The Power of the Pen.

Thanks to both an overactive imagination and a strong susceptibility to the written word, I am easily persuaded to try out new recipes if the accompanying prose is sufficiently convincing. (It worked with this dish, after all, and that wasn’t the first.) A beautiful descriptor gets me every time, which would explain why this recipe for goat tacos has been stuck in my head for the past year. I was hooked with “the subtle perfume of bay leaves and cloves,” on the line with “the depth and spice of dried chiles,” and completely sunk by the time I got to “a combination so compelling we found ourselves going back for more even after we were full.” As someone who often finds herself in a similarly compelling position, I was at once validated and intrigued.


Although I’ve eaten my fair share of curried goat and the like, I’d never prepared it myself. The thought of tracking down a decent source for the meat and devoting the necessary hours to cooking it to the falling-off-the-bone point was more than enough reason for me to let this one slide for awhile.

But, two weeks ago, an undeniable taco craving struck, and it just happened to coincide with a visit from an epicure: the Carnivore’s Mother. Remembering this recipe, I pulled out last year’s July issue of Gourmet and made my shopping list.


I picked up the requisite dried chiles at the grocery store and easily found goat shoulder (for $4.99 per pound) at one of the halal meat markets on Atlantic Avenue. I toasted and soaked the peppers, gave them a quick whirl in the food processor with an unfortunately unripened tomato, a few cloves of garlic, and the rest of the herbs and spices, then poured the resulting sauce over the goat. The whole roasting pan went into the oven for three hours, time I used to make the apartment look like a bomb hadn’t recently hit.


The meat was still braising when his mother arrived, and it neatly masked the smell of floor cleaner with something much more appetizing. During the last half-hour of cooking, I sliced radishes and lettuce from my friends’ garden in New Jersey, chopped onions and cilantro, crumbled queso fresco, and heated tortillas. A bowl of limes and two different kinds of pepper sauce rounded out the spread. (Nota bene: I’d recommend adding crema or sour cream to that list as well; we missed the tangy moisture that one of those would’ve provided.)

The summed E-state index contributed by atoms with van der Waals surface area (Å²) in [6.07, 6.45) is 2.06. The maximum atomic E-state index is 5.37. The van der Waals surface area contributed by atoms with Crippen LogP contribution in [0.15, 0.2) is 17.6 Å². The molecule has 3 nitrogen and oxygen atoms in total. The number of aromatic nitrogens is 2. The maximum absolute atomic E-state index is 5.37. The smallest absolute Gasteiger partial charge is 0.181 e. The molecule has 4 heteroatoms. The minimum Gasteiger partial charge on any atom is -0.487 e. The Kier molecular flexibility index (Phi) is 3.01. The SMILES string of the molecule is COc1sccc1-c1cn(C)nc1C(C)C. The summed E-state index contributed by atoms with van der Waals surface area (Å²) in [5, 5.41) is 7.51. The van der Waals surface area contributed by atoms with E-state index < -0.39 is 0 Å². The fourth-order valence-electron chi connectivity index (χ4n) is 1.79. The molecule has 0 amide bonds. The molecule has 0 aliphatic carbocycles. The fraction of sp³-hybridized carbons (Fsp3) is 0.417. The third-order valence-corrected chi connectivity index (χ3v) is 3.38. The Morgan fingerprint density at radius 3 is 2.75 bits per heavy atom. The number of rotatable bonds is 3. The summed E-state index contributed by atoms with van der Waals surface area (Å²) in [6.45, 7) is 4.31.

We carted the whole lot outside, and, with accompanying Coronas, ate and drank ’til we were ready to pop. Compelling, indeed.

Goat Tacos
From Ian Knauer and Alexandro Garcia; Gourmet, July 2008

3 dried guajillo or New Mexico chiles, wiped clean
2 dried ancho chiles, wiped clean
1 pound tomatoes
3 1/2 to 4 pound bone-in goat such as shoulder, neck, or leg
3 garlic cloves
1 1/2 teaspoon dried oregano
1 teaspoon distilled white vinegar
5 whole black peppercorns
3 whole cloves
2 Turkish bay leaves or 1 California
16 to 24 corn tortillas

sliced radishes
crumbled queso fresco
salsa verde
thinly sliced romaine or iceberg lettuce
chopped cilantro
chopped white onion
lime wedges

1. Slit chiles lengthwise, then stem and seed (leave veins for heat). Heat a dry large heavy skillet (not nonstick) over medium heat until hot, then toast chiles in batches, opened flat, turning and pressing with tongs, until more pliable and slightly changed in color, about 30 seconds per batch.

2. Transfer chiles to a bowl and soak in hot water until softened, 20 to 30 minutes.

3. Cut a shallow X in bottom of each tomato and blanch in simmering water 20 seconds. Transfer with a slotted spoon to an ice bath to stop cooking. Peel tomatoes. Coarsely chop, reserving juice.

4. Preheat oven to 350°F with rack in middle.

5. Cut goat at joints to separate into pieces (I had the butcher do this for me) and put in a 3-quart shallow baking dish. Sprinkle all over with 1 1/2 teaspoons salt.

6. Drain chiles, discarding soaking water, and purée in a blender with tomatoes and reserved juice, 3/4 teaspoon salt, and remaining ingredients except tortillas until very smooth, about 1 minute.

7. Pour sauce over meat, turning to coat, then cover dish tightly with a double layer of foil and braise in oven until meat is very tender, 3 to 1/2 hours. Remove from oven and cool meat in liquid, uncovered, 30 minutes.

8. Preheat oven to 350°F.

9. Coarsely shred meat, discarding bones, then mix into braising liquid in dish. Return to oven and cook, covered, until sauce is simmering, about 30 minutes more.

10. Fifteen minutes before goat is done, make 2 stacks of tortillas and wrap each stack in foil, then heat in oven on rack alongside baking dish. Serve goat with warm tortillas and accompaniments.
Cooks’ note:
Goat can be made 3 days ahead and chilled.

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